Posted on Wednesday, October 27, 2010
Published: October 27 2010 01:35 | Last updated: October 27 2010 01:35
From Mr John Bishop.
Sir, Martin Wolf does well to contrast the fiscal policy approaches adopted by the US and the UK when both have ballooning budget deficits to manage (“Britain and America seek different paths from disaster”, Comment, October 20). He does not, however, discuss one highly significant difference.
The US, even if fraying a little at the edges, remains the world’s most substantial political power and largest economy. It also has the world’s main reserve currency in the US dollar. In these circumstances, there may be an underlying assumption, to a fair extent justified, that the rest of the world will have no option but to finance US current account and budget deficits. Thus running greater risks with the extent of these deficits may seem a viable strategy.
The UK, on the other hand, though not comparable with Greece, is nevertheless only one of a number of second-line powers and economies. While foreign finance for its current account and budget deficits has generally been available for many years, there is no assurance that it will remain available in all circumstances. Indeed, if anything, history tells us that when the UK’s economic position last came under severe threat in the mid-1970s, foreign finance became unavailable on any reasonable terms, forcing a resort to conditional support from the International Monetary Fund. Hence, it becomes understandable if policy is biased towards not taking too much risk in terms of deficit levels.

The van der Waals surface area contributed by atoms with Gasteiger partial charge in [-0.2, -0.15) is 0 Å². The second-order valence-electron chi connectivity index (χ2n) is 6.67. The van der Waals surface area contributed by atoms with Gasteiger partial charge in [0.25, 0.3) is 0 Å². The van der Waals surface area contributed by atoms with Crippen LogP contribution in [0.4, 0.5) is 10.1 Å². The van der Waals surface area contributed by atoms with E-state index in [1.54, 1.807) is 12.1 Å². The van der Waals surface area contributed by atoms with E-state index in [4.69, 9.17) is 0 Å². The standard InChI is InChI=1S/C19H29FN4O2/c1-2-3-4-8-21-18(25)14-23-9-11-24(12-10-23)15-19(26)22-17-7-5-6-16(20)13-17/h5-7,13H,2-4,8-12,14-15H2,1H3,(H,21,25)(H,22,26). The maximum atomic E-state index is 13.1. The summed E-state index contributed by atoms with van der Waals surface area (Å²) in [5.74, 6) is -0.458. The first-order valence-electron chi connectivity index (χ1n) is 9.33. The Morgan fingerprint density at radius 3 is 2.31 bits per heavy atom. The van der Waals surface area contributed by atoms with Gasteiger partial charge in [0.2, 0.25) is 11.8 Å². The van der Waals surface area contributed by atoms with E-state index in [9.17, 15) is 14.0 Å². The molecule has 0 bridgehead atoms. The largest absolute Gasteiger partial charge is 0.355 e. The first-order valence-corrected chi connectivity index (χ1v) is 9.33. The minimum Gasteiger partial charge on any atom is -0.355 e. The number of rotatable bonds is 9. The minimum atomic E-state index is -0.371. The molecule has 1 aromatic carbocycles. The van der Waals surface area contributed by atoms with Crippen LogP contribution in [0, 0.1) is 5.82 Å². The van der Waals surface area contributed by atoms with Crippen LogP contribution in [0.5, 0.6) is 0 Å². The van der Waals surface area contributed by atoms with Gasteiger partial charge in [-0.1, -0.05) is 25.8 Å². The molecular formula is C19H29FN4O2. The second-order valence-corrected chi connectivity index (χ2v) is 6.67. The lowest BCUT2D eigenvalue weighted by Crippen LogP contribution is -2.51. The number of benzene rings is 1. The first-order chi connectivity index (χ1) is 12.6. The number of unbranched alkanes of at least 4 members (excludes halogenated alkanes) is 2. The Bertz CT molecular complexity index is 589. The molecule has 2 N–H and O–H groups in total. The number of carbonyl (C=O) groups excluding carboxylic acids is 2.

In other words the contrast, to which Mr Wolf alludes, is at least partly explicable by the differing statures and experiences of the two nations. Although I would certainly share his fascination to see the outcomes of these two strategies, these will need to be interpreted in terms of the differences, as well as the similarities, in the two starting positions.